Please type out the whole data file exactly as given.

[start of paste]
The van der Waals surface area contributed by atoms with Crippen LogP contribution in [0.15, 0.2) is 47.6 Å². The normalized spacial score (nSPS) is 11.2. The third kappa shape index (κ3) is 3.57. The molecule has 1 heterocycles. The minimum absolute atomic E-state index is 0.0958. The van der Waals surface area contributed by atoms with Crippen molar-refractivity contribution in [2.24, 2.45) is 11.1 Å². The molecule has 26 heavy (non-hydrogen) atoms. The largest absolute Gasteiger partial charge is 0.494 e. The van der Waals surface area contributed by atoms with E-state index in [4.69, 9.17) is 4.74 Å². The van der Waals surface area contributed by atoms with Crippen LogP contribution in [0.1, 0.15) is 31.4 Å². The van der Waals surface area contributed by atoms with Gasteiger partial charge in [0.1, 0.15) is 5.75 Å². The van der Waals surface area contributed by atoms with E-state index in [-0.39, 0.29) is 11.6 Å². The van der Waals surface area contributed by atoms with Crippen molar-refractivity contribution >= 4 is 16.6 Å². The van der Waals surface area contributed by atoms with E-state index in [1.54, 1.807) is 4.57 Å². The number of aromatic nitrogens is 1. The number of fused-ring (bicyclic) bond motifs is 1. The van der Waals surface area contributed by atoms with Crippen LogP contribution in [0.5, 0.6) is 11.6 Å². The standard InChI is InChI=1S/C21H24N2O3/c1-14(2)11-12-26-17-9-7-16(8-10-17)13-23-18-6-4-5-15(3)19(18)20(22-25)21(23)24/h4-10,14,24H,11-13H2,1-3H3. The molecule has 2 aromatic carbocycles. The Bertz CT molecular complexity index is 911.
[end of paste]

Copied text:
The van der Waals surface area contributed by atoms with Crippen LogP contribution in [0.15, 0.2) is 47.6 Å². The normalized spacial score (nSPS) is 11.2. The third kappa shape index (κ3) is 3.57. The molecule has 1 heterocycles. The minimum absolute atomic E-state index is 0.0958. The van der Waals surface area contributed by atoms with Crippen molar-refractivity contribution in [2.24, 2.45) is 11.1 Å². The molecule has 26 heavy (non-hydrogen) atoms. The largest absolute Gasteiger partial charge is 0.494 e. The van der Waals surface area contributed by atoms with E-state index in [4.69, 9.17) is 4.74 Å². The van der Waals surface area contributed by atoms with Crippen LogP contribution in [0.1, 0.15) is 31.4 Å². The van der Waals surface area contributed by atoms with Gasteiger partial charge in [0.1, 0.15) is 5.75 Å². The van der Waals surface area contributed by atoms with E-state index in [-0.39, 0.29) is 11.6 Å². The van der Waals surface area contributed by atoms with Crippen molar-refractivity contribution >= 4 is 16.6 Å². The van der Waals surface area contributed by atoms with E-state index in [1.54, 1.807) is 4.57 Å². The number of aromatic nitrogens is 1. The number of fused-ring (bicyclic) bond motifs is 1. The van der Waals surface area contributed by atoms with Crippen LogP contribution in [0.5, 0.6) is 11.6 Å². The standard InChI is InChI=1S/C21H24N2O3/c1-14(2)11-12-26-17-9-7-16(8-10-17)13-23-18-6-4-5-15(3)19(18)20(22-25)21(23)24/h4-10,14,24H,11-13H2,1-3H3. The molecule has 2 aromatic carbocycles. The Bertz CT molecular complexity index is 911.